By becoming so familiar with the religious organization’s inner workings, the employee becomes disillusioned. He or she thought working for “the church” would be noble and uplifting and, well, so much different than a regular job. Sometimes the disillusioned employee not only leaves for a new job, but also loses his or her faith entirely. And it’s a fact that disillusioned priests, nuns, and deacons can lose their faith, too.
So, don’t forget to pray for people working in faith ministry, the priests, nuns, deacons, and lay workers. The work they do is crucial. After all, what’s more important than helping people spend eternity in Heaven?
 

Pray for them, assist their ministry financially, and most of all, be friendly toward them and cut them some slack if you happen to catch them on a bad day. After all, they’re only human, just like the rest of us. 

Saturday, June 4, 2022

Compulsion to Reply Quickly to All Messages

There is a person I admire very much. This person, who shall remain nameless, is bold enough to do something I simply do not have the courage to do. This person actually replies to emails, voice messages, and text messages if and only when he or she feels like it.


That is just stunningly brave behavior. In this day and age of high-speed instant communication, most people, especially me, are compelled to reply to all forms of electronic messaging as soon as humanly possible. We instinctively fear that if we don’t reply right away, the time gap between receiving and replying will itself send a message, specifically: “I don’t care about you.” Which, of course, is not the impression we want to give.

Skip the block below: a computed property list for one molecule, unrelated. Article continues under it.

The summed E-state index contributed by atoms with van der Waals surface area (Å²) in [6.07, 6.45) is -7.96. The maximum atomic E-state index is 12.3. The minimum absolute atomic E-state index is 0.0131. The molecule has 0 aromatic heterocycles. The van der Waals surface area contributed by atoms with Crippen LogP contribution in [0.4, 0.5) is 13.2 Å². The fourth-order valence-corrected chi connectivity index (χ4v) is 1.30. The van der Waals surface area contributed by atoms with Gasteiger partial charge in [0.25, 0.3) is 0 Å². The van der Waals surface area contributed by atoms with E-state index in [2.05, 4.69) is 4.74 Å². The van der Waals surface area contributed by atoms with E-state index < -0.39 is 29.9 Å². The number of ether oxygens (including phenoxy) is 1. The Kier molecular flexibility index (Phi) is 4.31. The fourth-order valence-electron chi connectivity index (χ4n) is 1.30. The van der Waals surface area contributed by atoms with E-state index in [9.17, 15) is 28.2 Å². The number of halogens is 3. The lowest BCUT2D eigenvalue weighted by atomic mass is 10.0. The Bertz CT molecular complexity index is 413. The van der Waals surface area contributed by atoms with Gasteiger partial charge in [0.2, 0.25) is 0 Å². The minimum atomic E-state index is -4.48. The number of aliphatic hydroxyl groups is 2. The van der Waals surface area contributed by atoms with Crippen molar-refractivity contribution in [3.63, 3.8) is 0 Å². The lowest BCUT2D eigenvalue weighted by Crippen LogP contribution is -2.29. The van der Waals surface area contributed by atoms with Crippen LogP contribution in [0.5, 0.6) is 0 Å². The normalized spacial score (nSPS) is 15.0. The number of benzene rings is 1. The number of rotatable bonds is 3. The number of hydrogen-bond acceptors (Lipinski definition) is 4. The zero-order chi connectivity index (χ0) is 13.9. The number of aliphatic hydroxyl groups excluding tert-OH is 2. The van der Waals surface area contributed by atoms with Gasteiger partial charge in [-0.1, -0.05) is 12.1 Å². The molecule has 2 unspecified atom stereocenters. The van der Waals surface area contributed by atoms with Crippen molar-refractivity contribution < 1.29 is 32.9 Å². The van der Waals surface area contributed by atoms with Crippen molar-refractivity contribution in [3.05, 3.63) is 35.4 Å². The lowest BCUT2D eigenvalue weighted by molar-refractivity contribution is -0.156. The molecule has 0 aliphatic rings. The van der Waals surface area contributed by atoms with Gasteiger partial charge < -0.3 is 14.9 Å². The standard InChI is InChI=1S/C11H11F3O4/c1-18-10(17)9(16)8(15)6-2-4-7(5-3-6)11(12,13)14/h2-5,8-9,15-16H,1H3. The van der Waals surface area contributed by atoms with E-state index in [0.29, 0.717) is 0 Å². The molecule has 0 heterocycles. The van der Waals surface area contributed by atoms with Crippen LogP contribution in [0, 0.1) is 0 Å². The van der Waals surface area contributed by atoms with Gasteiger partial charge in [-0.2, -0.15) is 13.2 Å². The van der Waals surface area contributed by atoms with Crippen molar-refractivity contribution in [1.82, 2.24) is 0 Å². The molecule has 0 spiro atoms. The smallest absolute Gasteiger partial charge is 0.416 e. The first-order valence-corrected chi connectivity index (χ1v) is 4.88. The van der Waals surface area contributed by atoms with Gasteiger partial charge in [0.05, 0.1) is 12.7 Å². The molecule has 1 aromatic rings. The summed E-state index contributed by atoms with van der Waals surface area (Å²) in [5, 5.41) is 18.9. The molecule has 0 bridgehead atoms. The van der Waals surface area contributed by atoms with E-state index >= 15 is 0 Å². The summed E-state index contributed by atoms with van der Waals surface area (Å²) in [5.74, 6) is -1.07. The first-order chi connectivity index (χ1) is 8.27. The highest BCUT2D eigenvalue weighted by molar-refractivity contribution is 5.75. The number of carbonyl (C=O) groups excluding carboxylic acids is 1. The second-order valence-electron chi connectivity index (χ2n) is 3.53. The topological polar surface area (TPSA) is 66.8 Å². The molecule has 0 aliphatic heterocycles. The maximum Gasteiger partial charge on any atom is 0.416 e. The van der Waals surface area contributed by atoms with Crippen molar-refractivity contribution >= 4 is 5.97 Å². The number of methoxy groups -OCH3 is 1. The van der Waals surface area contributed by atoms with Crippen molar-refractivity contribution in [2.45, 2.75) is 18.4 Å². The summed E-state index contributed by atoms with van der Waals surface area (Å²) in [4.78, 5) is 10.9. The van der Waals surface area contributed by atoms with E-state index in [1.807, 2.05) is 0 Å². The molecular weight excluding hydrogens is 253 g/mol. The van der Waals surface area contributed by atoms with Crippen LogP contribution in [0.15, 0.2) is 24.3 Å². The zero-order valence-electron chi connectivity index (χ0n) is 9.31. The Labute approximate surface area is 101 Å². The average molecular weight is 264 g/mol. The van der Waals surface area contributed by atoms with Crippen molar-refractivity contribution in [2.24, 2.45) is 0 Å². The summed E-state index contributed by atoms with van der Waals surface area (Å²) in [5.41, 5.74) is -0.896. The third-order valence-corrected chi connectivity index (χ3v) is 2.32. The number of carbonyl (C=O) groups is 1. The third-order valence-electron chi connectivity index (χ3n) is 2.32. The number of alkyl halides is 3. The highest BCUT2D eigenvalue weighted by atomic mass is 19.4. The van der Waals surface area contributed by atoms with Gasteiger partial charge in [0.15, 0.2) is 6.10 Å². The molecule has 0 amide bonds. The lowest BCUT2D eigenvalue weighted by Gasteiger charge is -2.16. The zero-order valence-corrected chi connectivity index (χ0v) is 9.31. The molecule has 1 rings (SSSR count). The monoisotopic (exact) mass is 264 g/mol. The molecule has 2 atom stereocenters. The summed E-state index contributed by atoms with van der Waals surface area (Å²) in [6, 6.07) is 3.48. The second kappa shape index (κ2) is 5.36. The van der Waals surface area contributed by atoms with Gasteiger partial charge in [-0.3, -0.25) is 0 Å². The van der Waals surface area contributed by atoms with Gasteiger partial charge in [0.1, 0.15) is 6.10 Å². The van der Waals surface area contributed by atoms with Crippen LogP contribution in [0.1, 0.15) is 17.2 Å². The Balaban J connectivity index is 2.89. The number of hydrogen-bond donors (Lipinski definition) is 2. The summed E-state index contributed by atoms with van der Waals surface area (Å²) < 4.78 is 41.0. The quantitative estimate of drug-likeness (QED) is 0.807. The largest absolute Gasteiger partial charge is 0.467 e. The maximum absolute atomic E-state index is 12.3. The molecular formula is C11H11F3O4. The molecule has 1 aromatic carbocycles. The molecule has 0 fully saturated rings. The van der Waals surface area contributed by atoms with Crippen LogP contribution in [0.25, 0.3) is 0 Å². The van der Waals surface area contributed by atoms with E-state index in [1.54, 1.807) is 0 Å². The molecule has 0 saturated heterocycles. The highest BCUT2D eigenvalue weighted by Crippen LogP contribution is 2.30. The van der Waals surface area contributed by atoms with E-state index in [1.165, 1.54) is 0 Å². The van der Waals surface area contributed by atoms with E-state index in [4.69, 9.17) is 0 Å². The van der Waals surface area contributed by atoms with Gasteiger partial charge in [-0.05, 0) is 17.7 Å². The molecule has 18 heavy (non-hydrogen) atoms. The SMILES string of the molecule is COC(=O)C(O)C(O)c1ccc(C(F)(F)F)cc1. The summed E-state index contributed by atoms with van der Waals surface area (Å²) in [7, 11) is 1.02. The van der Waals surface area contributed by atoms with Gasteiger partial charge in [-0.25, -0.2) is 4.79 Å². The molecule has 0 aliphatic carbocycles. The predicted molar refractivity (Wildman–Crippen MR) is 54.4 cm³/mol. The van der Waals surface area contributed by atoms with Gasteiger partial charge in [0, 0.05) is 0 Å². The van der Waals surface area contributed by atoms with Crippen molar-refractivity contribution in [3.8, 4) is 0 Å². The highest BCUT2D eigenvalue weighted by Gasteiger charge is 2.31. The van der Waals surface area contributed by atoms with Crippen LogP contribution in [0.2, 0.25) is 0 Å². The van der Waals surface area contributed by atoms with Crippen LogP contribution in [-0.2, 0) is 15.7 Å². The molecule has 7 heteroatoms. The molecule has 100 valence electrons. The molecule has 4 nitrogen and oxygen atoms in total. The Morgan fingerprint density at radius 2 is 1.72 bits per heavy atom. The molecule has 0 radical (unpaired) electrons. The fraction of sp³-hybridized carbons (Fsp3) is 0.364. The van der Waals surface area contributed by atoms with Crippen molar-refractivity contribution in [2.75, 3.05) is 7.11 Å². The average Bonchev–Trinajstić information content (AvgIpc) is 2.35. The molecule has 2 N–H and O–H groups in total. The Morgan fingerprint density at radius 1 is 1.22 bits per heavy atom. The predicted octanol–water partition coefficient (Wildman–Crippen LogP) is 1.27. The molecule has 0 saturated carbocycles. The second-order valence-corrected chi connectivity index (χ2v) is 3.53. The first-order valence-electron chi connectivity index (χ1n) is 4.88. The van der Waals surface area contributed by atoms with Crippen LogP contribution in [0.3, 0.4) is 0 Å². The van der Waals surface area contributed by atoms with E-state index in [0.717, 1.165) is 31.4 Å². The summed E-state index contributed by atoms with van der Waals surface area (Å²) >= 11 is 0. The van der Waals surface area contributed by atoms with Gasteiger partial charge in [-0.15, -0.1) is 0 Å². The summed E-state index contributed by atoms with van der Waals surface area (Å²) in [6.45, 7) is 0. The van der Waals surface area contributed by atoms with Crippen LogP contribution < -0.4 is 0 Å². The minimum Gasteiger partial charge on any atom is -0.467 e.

So, as soon as our phones beep, chirp, or blare out the first eight bars of “The Chicken Dance” (some ringtones are purposely obnoxious, while others are that way because most of us have no clue how to program a different tone), we are compelled to read or listen to the message and then reply right away. This is true even if we’re driving in congested traffic on the Merritt Parkway. (I bet I’m the only person in America who thinks car insurance premiums are too low. The number of fender-benders I see each month, usually caused by someone looking at their phone, is so high I’m certain every single one of us will eventually be either the highway hitter or hittee at least once in our lives.)

In my case, this compulsion to reply instantly is magnified by the fact that I’m in sales. The moment I receive a message, my first thought is that if I don’t reply right away, they're just going to contact my competition. You’d think after doing this for over 36 years I’d be a bit more relaxed about that aspect of my job.